The impact of Light Rail Transit on residential value : empirical analysis of DART Green Line in Dallas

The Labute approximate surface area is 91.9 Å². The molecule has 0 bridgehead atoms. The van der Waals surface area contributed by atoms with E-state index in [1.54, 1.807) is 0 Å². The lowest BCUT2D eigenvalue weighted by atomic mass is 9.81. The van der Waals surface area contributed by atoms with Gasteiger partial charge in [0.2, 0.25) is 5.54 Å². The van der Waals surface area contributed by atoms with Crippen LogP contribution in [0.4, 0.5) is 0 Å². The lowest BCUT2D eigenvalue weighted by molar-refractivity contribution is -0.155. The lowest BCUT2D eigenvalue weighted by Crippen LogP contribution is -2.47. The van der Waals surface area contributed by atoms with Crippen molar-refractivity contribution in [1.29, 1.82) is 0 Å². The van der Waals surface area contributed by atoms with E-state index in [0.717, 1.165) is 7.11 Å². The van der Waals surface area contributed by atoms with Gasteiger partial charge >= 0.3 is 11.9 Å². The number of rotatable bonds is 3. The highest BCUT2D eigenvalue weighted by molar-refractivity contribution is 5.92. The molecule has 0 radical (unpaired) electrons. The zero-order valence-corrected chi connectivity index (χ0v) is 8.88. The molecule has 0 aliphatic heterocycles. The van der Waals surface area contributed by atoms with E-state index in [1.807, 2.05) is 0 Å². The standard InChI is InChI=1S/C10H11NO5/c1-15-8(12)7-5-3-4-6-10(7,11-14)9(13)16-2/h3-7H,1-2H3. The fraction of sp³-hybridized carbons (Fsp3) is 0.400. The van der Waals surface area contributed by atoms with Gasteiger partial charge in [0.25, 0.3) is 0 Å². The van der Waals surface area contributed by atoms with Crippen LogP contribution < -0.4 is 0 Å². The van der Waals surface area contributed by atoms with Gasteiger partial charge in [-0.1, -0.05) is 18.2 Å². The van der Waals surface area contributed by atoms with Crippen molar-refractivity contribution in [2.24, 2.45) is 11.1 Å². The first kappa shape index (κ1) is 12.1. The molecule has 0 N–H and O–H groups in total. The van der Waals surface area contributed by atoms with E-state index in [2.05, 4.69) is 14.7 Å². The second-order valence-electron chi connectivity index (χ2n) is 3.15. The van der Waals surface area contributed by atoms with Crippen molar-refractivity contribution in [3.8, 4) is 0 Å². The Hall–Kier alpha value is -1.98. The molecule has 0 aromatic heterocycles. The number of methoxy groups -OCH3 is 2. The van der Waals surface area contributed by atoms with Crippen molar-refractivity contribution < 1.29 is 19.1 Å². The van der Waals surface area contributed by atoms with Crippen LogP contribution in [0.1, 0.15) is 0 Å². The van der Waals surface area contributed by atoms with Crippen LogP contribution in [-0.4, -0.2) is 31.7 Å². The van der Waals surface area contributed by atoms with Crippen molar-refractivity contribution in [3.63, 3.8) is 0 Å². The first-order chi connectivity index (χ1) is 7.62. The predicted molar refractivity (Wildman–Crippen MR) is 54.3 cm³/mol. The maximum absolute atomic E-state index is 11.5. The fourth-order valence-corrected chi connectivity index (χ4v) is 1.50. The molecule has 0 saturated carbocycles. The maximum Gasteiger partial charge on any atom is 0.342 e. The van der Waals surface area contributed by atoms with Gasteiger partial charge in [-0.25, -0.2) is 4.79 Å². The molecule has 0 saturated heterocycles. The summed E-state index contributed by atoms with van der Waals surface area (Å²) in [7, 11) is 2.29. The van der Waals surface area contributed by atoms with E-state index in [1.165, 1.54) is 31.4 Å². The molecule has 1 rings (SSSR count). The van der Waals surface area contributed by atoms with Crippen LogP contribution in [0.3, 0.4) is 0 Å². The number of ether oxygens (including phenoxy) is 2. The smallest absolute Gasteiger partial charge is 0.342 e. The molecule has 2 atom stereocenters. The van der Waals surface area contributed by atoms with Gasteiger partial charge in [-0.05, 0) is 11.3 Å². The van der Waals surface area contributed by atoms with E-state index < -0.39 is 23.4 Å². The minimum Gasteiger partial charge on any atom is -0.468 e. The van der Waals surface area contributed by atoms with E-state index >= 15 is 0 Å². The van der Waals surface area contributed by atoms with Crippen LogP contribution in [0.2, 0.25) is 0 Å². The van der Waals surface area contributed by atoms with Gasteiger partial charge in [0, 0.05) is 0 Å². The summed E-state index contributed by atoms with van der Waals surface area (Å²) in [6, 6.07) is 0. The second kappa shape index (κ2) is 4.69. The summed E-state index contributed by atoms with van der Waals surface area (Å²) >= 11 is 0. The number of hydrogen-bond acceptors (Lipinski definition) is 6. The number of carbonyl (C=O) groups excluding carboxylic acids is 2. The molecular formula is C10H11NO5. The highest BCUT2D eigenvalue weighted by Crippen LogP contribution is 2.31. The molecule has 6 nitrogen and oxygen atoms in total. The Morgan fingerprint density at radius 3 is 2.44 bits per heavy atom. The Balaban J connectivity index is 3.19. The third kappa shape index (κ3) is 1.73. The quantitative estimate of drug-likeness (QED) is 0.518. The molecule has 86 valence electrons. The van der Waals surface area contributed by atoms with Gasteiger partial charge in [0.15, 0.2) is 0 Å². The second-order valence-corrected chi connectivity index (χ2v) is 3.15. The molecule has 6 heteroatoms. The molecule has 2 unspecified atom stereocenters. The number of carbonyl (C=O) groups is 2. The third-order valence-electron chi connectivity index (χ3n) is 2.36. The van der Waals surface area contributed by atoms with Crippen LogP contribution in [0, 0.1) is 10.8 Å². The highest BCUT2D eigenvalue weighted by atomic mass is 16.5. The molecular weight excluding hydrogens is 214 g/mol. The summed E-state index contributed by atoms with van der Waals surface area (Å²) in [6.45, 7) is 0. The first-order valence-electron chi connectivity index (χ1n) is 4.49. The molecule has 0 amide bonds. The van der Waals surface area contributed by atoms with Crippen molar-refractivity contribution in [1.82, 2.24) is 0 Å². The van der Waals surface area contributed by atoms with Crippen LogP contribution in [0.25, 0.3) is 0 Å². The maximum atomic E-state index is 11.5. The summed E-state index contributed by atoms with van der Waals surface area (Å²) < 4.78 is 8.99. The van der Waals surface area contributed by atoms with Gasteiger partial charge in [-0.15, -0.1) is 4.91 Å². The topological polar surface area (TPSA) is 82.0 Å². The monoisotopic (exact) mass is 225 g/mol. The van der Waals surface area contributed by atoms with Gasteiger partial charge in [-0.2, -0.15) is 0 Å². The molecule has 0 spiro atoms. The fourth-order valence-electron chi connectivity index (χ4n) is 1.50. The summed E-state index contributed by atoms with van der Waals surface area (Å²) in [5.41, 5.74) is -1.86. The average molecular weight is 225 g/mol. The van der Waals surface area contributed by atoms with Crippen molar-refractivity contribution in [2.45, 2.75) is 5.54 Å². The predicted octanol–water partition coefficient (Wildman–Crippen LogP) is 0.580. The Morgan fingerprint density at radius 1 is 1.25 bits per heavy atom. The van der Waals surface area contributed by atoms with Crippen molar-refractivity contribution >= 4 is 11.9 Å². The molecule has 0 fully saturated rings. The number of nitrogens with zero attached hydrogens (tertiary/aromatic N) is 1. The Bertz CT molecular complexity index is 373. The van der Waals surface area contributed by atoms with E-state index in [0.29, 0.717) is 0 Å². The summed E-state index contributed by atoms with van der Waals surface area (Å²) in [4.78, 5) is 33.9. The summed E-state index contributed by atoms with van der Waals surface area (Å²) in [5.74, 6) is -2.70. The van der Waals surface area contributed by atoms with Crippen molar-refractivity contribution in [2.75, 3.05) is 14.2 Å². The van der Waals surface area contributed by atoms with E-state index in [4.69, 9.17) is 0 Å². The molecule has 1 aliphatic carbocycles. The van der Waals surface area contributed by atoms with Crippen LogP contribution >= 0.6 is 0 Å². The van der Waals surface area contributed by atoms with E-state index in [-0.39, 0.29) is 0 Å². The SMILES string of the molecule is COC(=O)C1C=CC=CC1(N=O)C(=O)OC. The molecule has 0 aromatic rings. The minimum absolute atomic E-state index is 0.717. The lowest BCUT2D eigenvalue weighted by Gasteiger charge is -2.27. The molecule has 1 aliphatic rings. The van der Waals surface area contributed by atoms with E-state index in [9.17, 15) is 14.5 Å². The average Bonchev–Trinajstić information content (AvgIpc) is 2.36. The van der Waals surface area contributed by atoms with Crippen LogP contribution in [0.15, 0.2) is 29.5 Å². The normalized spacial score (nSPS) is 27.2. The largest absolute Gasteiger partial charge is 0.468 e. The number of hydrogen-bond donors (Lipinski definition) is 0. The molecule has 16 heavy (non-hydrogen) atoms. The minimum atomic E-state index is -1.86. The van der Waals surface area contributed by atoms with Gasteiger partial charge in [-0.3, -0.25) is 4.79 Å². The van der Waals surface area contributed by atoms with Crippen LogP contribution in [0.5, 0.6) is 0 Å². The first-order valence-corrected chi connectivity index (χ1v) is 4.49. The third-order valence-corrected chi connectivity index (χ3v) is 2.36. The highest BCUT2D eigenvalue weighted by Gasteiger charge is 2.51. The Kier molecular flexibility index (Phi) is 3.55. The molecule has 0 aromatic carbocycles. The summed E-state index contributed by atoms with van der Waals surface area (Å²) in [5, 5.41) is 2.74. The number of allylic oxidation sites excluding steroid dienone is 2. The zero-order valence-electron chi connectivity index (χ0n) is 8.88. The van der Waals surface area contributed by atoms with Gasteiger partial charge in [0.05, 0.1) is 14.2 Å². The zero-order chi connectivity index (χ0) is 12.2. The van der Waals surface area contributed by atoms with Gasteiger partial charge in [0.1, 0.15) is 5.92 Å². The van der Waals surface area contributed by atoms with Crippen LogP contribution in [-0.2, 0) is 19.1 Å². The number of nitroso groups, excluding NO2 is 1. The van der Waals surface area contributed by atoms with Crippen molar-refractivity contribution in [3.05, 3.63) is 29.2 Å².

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Light Rail Transit (LRT) has been getting more attention in U.S. cities due to its socio-economic benefits, such as reducing pollution and congestion, as well as promoting regional economic development. However, huge capital costs remain an obstacle to the construction of a new light rail system. For this reason, cities in the planning phases of LRT want to use value capture tools to finance transit construction and operation. In theory, any improvement in a transportation structure that increases accessibility and reduces transportation cost can be capitalized into property values in an area. In turn, governments levy taxes on a portion of the additional value of adjacent properties. This study, however, aims to empirically examine whether value capture is possible in the recession when property and land values continue to decrease. The study uses the case of the DART Green Line, which started to run in 2009 just after a financial crisis in the U.S. The 5745 residential parcels are analyzed with using a hedonic price model in order to detect the Green Line’s influence on residential values before and after the recession. To enhance the proficiency of the regression, this study includes several structure and neighborhood characteristics. The statistical results found the Green Line’s benefits on residential values both in the pre-Green Line period (before the recession) and the post-Green Line period (during the recession). It is noteworthy there are still positive influences of transit accessibility on residential values even in the unstable housing market, although the magnitude of the variable has diminished compared to the pre-Green Line period.